Botanical name: Bauhinia scandens Family: Caesalpiniaceae (Gulmohar family)
Synonyms: Bauhinia anguina
Snake Climber is a large, woody liana, gets its name from the snake-like twists of its stem. Another name, monkey-ladder comes from the flattened parts of the stem with indentations that look like steps. Branches are cylindric when young, flattened when old, forming "monkey ladders. Tendrils occur in pairs, bristly. Leaf stalks are 2-4 cm, slender. Leaves are ovate to broadly ovate, 5-9 × 4-8 cm, papery, both surfaces hairless, primary veins usually 7-9, base shallowly heart-shaped to flat. Leaf tip is entire on flowering branches, and divided into two, up to more than half its length, in sterile or juvenile branches. Lobes have blunt or long-pointed tips. Flowers are borne in elongated raceme, 10-15 cm long, many flowered, or several joined in a panicle 15-25 cm, at the end of branches. Bracts and bracteoles are linear. Flower-stalk is 3-4 mm, slender. Flower buds are ovoid, 1.8-2 mm in diameter, tip open. Flowers have 5 triangular sepals which are velvety on the outside. Petals are white, nearly equal, obovate to inverted-lanceshaped, about 3 mm, shortly clawed. Fertile stamens are 3, staminodes 2. Flower disk is fleshy, swollen. Ovary shortly is stalked, oblique, hairless, style stout; stigma small. Pod is rhombic to oblong, 1.8-3 × 1-1.6 cm. Seeds are 1 or 2, ellipsoid to obovoid-orbicular, about 8 mm in diameter. Flowering: October.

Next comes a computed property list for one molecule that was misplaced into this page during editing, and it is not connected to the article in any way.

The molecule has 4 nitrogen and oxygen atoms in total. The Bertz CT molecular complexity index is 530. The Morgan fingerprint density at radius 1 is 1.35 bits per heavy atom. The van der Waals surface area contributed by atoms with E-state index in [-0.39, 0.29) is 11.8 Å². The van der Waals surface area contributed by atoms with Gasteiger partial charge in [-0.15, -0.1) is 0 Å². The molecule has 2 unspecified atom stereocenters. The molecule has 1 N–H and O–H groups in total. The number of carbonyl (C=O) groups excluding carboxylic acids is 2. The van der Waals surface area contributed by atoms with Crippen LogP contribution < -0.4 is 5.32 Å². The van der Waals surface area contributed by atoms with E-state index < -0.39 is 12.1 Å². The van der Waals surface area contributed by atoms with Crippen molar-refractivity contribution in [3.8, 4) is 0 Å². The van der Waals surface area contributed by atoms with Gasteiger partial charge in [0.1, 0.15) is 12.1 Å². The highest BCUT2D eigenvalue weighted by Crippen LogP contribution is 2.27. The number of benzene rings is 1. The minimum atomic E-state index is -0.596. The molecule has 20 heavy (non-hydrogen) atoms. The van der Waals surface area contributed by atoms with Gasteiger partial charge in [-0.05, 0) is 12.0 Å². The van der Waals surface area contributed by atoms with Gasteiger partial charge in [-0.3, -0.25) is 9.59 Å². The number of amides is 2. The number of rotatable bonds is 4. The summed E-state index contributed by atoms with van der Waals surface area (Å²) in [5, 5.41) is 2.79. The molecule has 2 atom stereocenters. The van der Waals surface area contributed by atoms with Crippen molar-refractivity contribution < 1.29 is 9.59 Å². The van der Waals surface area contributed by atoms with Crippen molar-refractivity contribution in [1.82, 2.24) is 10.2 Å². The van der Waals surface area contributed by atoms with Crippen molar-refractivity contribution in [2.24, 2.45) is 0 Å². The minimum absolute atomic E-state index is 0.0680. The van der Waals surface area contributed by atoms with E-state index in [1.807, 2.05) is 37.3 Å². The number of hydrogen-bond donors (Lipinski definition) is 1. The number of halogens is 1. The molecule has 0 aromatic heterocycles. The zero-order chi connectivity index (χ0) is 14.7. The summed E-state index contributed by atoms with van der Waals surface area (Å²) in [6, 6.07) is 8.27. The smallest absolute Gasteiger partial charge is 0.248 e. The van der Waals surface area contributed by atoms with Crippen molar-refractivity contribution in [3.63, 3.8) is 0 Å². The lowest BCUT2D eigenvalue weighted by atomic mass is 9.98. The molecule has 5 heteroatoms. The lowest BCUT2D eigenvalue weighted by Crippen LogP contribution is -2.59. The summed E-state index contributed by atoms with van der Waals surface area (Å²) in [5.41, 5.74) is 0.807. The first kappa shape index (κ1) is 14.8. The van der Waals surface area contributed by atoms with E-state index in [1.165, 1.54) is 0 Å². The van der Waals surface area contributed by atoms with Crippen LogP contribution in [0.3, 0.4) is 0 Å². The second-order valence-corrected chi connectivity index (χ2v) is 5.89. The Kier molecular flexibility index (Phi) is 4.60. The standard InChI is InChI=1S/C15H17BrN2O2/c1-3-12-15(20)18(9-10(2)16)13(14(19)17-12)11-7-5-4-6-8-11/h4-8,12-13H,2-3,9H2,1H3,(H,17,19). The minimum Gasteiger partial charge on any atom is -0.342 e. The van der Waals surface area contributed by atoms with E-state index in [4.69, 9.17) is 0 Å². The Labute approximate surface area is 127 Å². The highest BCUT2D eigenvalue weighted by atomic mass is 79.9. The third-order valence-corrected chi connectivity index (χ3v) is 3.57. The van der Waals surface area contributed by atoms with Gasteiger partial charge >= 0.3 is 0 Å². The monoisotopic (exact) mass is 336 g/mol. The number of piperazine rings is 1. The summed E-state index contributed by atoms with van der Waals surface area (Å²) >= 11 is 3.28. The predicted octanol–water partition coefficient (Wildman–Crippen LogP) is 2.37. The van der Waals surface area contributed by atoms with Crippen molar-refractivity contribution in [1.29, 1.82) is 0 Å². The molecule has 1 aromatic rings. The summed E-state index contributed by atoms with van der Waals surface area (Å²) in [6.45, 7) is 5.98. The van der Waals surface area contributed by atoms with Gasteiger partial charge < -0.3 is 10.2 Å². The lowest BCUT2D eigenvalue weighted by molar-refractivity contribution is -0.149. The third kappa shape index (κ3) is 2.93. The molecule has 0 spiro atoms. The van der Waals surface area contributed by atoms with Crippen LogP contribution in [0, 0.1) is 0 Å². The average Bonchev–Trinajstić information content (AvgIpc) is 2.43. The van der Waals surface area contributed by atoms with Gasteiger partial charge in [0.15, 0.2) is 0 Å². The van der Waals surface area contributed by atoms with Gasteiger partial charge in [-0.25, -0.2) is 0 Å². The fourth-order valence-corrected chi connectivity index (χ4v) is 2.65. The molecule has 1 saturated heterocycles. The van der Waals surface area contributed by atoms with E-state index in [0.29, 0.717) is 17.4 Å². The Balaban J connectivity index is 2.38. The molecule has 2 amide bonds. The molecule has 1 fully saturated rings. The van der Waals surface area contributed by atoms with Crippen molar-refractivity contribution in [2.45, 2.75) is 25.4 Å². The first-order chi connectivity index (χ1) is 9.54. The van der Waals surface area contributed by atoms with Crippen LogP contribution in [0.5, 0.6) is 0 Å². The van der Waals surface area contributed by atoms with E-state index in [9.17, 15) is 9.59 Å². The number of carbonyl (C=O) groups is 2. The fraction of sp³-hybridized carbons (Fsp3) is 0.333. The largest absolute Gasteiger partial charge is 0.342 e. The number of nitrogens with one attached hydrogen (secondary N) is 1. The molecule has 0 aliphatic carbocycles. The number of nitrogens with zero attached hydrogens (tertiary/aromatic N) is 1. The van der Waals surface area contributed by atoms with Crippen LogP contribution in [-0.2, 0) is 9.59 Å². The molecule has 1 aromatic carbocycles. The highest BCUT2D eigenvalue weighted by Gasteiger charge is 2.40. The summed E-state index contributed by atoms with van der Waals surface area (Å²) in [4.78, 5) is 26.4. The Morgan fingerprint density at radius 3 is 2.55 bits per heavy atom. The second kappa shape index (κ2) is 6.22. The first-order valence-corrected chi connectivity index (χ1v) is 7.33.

Identification credit: Amit Kumar
The flower labeled Snake Climber is ...